Non-pharmacological interventions for the improvement of post-stroke quality of life amongst older stroke survivors: a systematic review of systematic reviews (The SENATOR ONTOP series)
Key summary points
This systematic review aimed to determine if non-pharmacological interventions can impact upon older stroke survivors quality of life.
From 28 trials we identified limited evidence supporting a beneficial impact upon quality of life from additional physiotherapy and occupational therapy. Very limited evidence supported the use of a wide array of other non-pharmacological therapies.
Current evidence is limited by low study quality and small sample sizes and more trials specifically involving older stroke survivors are required.
The efficacy of non-pharmacological stroke rehabilitation approaches for older stroke survivors is largely unknown, particularly in relation to psychosocial outcomes such as quality of life. This systematic review examined the evidence for such interventions as part of the Optimal Evidence-Based Non-Drug Therapies in Older Persons (ONTOP) project conducted under an European Union funded project called the Software Engine for the Assessment and Optimisation of Drug and Non-Drug Therapies in Older Persons (SENATOR) [http://www.senator-project.eu].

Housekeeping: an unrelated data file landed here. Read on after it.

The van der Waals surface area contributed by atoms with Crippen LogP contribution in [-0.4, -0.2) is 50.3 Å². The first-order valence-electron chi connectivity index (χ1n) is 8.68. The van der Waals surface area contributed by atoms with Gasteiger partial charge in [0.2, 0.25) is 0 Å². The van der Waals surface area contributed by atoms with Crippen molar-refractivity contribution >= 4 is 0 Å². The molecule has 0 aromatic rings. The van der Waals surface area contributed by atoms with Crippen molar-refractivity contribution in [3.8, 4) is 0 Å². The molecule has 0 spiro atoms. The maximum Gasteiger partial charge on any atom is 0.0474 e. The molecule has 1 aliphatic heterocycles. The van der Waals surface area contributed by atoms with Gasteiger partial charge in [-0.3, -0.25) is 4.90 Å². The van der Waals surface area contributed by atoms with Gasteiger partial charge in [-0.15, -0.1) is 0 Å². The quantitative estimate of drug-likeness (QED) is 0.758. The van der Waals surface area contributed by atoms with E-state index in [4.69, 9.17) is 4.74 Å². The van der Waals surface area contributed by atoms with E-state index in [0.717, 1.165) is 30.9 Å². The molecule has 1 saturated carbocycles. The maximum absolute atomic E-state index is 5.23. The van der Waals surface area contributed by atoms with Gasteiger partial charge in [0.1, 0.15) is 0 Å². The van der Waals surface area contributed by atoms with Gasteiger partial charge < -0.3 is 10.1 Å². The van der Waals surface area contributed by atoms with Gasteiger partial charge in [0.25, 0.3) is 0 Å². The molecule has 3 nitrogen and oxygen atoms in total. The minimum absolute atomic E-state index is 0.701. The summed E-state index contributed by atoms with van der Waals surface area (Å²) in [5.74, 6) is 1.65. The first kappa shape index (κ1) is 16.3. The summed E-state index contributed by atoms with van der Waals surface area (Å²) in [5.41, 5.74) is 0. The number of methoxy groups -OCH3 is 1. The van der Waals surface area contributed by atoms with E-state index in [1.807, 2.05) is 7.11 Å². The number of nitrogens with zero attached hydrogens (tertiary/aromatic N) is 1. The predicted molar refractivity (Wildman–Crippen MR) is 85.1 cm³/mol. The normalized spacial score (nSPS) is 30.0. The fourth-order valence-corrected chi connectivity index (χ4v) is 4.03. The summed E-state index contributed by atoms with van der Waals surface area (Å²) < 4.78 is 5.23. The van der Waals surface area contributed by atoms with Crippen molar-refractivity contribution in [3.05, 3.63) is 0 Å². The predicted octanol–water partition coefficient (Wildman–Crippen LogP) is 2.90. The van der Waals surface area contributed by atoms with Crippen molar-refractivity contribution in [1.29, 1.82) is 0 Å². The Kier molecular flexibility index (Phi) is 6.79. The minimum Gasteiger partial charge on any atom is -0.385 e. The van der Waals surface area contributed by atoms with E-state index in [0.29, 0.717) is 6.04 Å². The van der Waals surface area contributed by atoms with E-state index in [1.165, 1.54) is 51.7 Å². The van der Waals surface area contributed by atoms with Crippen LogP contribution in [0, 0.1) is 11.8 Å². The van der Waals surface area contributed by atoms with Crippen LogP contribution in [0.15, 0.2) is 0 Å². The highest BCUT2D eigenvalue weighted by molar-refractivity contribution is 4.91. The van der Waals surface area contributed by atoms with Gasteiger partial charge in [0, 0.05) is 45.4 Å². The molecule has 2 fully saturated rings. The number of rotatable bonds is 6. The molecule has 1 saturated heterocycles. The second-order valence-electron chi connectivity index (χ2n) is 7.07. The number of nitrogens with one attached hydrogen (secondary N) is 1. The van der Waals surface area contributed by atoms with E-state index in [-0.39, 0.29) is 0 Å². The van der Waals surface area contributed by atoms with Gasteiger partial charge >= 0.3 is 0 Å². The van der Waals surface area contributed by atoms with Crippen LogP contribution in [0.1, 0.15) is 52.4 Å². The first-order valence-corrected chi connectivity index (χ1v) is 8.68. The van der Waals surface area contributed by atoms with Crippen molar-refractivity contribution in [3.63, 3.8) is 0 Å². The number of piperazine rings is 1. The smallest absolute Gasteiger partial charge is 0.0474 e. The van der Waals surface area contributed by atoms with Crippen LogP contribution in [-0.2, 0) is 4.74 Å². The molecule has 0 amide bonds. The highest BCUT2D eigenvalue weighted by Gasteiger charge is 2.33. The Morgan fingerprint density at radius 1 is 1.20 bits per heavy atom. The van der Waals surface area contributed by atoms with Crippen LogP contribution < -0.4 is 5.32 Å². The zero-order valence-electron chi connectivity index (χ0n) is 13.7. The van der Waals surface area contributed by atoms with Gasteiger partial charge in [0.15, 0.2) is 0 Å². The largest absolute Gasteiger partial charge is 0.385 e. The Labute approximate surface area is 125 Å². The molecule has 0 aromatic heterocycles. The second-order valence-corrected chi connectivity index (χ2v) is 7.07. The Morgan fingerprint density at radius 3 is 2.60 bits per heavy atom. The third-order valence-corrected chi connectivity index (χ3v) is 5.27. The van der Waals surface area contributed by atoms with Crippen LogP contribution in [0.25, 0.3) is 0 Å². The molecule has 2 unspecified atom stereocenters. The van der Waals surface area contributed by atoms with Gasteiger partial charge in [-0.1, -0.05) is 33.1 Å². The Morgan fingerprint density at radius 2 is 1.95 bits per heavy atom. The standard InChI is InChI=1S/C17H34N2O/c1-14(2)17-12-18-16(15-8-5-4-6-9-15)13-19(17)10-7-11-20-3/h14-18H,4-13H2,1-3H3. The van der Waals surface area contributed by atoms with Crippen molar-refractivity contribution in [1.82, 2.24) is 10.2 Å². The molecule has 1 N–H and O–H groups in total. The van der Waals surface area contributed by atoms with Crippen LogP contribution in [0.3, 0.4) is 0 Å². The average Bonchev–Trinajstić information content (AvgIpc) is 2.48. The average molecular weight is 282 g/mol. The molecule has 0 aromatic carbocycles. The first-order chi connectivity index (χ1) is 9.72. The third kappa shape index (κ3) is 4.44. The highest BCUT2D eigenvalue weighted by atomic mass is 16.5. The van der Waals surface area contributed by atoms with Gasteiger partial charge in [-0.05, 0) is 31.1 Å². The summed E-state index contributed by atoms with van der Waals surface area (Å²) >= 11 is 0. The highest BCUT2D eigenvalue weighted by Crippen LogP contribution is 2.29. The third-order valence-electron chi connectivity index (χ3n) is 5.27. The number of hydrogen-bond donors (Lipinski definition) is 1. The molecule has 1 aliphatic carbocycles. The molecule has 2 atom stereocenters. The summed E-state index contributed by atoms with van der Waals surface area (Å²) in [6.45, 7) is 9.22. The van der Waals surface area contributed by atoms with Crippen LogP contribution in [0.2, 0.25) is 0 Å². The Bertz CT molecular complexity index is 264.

Thirteen experts in geriatric medicine, as part of a Delphi panel, agreed quality of life to be a critical outcome of stroke rehabilitation. A comprehensive search strategy was developed and databases were searched for eligible systematic reviews from which trials meeting our criteria were identified. Eligible papers were then double reviewed. Due to heterogeneity, narrative analysis was performed. Cochrane risk of bias and GRADE assessment tools were used to assess bias and quality of evidence.
We identified 28 trials, spanning ten types of intervention. Limited evidence supports the use of additional occupational therapy and physiotherapy, with very limited evidence supporting our recommendation to explore caregiver training, constraint-induced movement therapy, device-assisted physiotherapy, and self-management education further.
Limited evidence suggests a range of non-pharmacological interventions may improve the quality of life of older stroke survivors. However, evidence is limited by low study quality and the small number of studies targeting older stroke survivors. We recommend future studies explore such interventions exclusively in older adult populations and improve methodological and outcome reporting.
KeywordsOlder adults Ageing Stroke Rehabilitation Non-pharmacological therapies
Compliance with ethical standards
Conflict of interest
The authors declare that they have no conflict of interest.
This review was completed as part of a series of systematic reviews conducted as part of the SENATOR programme, a collaborative project funded by the European Union under the 7th Framework Programme (FP7/2007-2013) under grant agreement number 305930 (www.senator-project.eu). The funder had no role in study design, data collection and analysis, decision to publish, or preparation of the manuscript.
This article does not contain any studies with human participants performed by any of the authors.
No informed consent was necessary for the study.
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